1. their encompassing and continual nature (it’s nearly impossible to hide from them because they are sanctioned in many families and society as “caring” and “considerate” behaviors);
  1. their relentlessness (it’s very difficult to take breaks from them because they’re so uncompromisingly persistent in multiple realms of life); and because of
  1. their randomness (it’s very hard to prepare for them; they lack rhyme and reason)

Given these features, people who are marginalized in our society (particularly people of color and women, and people who are both of color and women) manage an exorbitant and disproportionate amount of emotional stress, cognitive weight, and somatic pain. This is, of course, in addition to the fact that socioemotional literacy (healthy awareness and expression of, and respect and affection for, Self and Others) is not taught in most homes or schools.


QUESTION: So, what are the results of this pain?

RESPONSE: An oceanic topography of t/Terrors exacted and experienced over the lifespan.

Thank God we can be saved, healed, made conscious, and empowered with counter rhetoric and practices to notice, build, manifest, receive, and give love, from the inside/out. #SupremeLove provides a way.


In the meantime, check out the meme. I am committed to noticing and healing when this type of microaggressive terror builds up in my Spectrum of Personhood. I am also committed to noticing and stopping this type of terror building up in schools and society. How? By remaining vigilant in my attempts to not do this to people. And, by selectively intervening or redirecting when I notice these terrors directed toward me or others.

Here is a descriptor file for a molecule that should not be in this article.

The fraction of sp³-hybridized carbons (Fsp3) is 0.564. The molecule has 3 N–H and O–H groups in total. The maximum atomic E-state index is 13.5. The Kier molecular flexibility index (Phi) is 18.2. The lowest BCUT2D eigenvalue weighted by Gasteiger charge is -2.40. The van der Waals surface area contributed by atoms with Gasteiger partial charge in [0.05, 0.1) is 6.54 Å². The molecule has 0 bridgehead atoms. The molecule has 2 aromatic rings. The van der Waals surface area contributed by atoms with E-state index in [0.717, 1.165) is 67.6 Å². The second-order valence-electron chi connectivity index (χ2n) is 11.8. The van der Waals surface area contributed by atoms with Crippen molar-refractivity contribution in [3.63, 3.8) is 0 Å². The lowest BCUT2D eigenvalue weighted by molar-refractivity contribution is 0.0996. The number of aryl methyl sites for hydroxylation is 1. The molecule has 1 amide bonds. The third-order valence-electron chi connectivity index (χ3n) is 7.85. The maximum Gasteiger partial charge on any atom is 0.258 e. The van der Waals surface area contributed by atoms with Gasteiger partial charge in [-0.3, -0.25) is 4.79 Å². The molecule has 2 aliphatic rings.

I apologize to everyone that I have ever terrorized.

I apologize in my heart and will do so in person as well.

I forgive those who’ve terrorized me, remembering that they learned terrifying ways of thinking, speaking, believing, and relating, just as I have.

Now, I pledge to keep my exterior space as loving and wholesome as my interior space.

Will you join me?  #SupremeLoversUnite


Visuals credit: “Handcrafted by Valdanjello for iFunny :)” @

Jeanine Staples is Associate Professor of Literacy and Language, African American Studies, & Women’s, Gender, and Sexuality Studies at the Pennsylvania State University. Her book, The Revelations of Asher: Toward Supreme Love in Self, is an endarkened, feminist, new literacies event (Peter Lang, 2016). In it, she explores Black women’s t/Terror in love. She produces research-based courses and methodologies that enable marginalized girls and women to realize internal revelations that fuel external revolutions.

Dr. Staples’ next book details the evolution of her acclaimed undergraduate course, The Philadelphia Urban Seminar. In it, she explores Supreme Love in schools. She shows how she generates curriculum and methodologies that incite anti-racist, anti-sexist, anti-ableist pedagogical stances among teachers interested in urban education and equity for all people in schools and society.


Click here to join the Supreme Love Project group to ask Jeanine questions and comment on the blog.